Sad news this week, the Queen’s beloved corgi, Monty, passed away.
Monty famously appeared in the hilarious sketch starring the Queen and Daniel Craig as James Bond for the Olympic Games opening ceremony.
It is awful when you lose a pet, be it a dog, cat, rabbit, whoever you have grown fond of.
Believe me, I hate finding a fish that has passed away in the tank, they are all living animals, friends, and you grow fond of them.
So commiserations to Her Majesty on her loss.
People for the Ethical Treatment of Animals (PETA) has taken the opportunity, though, to highlight the role of shelters in rescuing and finding new homes for dogs.
The charity has written to Buckingham Palace to ask the Queen to consider using a shelter if she chooses to make an addition to the family following the loss of Monty.
Strange request? Not so, it is an extremely important cause.
There are thousands of beautiful, healthy animals all desperate for homes, many will be put down just because they can’t find one.
Buying a dog from a pet shop or breeder doesn’t guarantee an ethically-bred pet.
There are some unscrupulous breeders and shops out there who churn out animals raised in cramped and dirty conditions.
These animals often have behavioral and health problems.
If you do buy from a supplier, always make sure they are Kennel Club approved and that you have seen the breeding conditions.
They should be clean and uncramped, and the puppies should not be taken from their mothers prematurely.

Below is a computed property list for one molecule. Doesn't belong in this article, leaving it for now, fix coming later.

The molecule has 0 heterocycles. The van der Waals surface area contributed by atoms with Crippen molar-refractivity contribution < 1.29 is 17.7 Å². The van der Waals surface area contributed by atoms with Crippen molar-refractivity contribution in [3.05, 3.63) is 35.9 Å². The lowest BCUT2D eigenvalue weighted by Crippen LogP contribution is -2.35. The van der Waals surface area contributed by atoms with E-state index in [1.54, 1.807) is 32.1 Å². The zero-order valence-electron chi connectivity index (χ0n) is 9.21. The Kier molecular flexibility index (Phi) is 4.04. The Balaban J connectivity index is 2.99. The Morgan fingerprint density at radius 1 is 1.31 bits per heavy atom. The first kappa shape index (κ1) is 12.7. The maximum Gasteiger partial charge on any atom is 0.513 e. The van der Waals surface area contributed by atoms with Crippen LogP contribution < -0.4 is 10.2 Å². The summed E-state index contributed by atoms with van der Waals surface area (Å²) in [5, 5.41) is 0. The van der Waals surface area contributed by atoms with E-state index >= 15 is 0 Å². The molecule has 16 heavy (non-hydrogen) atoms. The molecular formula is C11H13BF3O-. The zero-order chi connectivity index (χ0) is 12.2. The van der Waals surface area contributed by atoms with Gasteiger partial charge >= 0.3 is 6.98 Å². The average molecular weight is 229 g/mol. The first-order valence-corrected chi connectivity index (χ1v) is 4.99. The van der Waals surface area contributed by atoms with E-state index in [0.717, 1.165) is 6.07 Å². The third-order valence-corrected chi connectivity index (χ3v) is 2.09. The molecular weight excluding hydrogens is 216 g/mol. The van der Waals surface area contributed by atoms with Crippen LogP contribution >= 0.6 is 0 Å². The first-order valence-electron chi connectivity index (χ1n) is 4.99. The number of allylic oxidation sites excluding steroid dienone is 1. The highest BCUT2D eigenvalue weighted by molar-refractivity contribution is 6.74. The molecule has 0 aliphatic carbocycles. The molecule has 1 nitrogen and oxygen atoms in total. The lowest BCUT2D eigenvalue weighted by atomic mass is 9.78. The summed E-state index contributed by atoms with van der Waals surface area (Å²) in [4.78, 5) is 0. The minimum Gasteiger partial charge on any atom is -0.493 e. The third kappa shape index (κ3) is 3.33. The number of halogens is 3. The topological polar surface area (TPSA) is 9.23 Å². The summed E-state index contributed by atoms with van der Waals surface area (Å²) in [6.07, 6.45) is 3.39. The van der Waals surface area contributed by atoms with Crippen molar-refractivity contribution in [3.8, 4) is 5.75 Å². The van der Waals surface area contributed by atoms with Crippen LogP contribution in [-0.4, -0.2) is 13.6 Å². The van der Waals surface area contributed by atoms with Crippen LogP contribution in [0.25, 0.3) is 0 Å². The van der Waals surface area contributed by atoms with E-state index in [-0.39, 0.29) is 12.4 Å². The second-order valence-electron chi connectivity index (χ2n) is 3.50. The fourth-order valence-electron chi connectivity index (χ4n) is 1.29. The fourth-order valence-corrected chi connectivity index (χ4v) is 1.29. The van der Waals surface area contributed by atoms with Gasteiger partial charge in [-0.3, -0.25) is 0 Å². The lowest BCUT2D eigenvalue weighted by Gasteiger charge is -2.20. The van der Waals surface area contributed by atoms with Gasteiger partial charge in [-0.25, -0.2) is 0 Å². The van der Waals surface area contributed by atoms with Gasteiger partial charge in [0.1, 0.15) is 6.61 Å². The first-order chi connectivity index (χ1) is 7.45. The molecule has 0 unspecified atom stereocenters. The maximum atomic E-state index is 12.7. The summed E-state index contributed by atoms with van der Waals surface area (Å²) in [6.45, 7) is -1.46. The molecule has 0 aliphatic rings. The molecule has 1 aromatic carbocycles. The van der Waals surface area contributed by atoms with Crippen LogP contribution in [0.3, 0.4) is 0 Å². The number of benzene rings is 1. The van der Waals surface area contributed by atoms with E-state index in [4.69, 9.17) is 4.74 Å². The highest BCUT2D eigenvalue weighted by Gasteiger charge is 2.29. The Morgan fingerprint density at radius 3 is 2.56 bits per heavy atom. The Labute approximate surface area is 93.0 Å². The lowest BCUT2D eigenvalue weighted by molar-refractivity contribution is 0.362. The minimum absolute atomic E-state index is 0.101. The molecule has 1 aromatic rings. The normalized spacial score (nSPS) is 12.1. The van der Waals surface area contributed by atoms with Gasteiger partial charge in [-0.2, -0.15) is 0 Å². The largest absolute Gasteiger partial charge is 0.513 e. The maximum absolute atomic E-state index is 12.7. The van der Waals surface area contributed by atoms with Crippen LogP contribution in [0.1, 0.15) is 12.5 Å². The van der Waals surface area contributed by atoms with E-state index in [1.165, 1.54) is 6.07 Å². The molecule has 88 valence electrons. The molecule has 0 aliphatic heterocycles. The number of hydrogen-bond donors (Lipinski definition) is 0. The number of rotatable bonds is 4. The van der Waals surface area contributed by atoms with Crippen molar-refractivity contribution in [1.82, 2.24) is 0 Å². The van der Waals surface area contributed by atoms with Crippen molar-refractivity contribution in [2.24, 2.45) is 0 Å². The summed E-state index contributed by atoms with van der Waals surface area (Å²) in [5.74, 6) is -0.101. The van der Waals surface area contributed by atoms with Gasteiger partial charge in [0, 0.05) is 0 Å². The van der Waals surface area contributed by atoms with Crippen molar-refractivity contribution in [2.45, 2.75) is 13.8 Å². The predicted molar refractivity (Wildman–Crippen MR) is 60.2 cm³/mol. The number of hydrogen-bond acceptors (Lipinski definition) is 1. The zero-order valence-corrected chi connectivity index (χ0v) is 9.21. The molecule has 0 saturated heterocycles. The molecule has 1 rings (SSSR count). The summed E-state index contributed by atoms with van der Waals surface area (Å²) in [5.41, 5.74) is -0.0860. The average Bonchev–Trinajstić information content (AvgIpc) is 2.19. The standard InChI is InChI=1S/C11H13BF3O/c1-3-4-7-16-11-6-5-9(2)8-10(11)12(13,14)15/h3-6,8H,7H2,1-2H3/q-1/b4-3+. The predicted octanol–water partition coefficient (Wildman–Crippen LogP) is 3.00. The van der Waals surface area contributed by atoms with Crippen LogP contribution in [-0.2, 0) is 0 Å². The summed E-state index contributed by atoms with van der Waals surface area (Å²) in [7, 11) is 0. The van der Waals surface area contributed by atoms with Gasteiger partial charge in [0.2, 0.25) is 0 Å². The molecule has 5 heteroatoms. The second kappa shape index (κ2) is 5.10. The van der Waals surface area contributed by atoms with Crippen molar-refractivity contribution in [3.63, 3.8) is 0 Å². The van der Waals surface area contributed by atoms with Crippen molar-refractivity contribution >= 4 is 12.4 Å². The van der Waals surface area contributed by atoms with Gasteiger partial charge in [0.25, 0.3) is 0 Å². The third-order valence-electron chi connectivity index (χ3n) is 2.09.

Let’s hope Her Majesty, if she does choose to get another pet, endorses the wonderful work done by these shelters and adopts a dog in need of a home.
We were deeply saddened to hear about the loss of your corgi Monty. Please accept our heartfelt sympathies.
We hope that if you choose to open your heart and home to a new dog, you will consider saving a life by adopting from a local shelter.
Thousands of dogs, including many corgis, are currently languishing in animal shelters across the country, all in desperate need of loving homes.
Many of them will be euthanised because shelters simply do not have the resources to keep them all.
The situation is so desperate that in 2010, it was reported that 17 RSPCA animal centres could no longer take in stray and abandoned animals.
Monty had a truly enviable life, as do your beloved Willow and Holly.
Giving that kind of “happily ever after” ending to a lonely dog in a shelter would set a wonderfully compassionate example for Britons and encourage others to adopt rather than perpetuating the crisis by buying from breeders.
Thank you very much for taking the time to read this.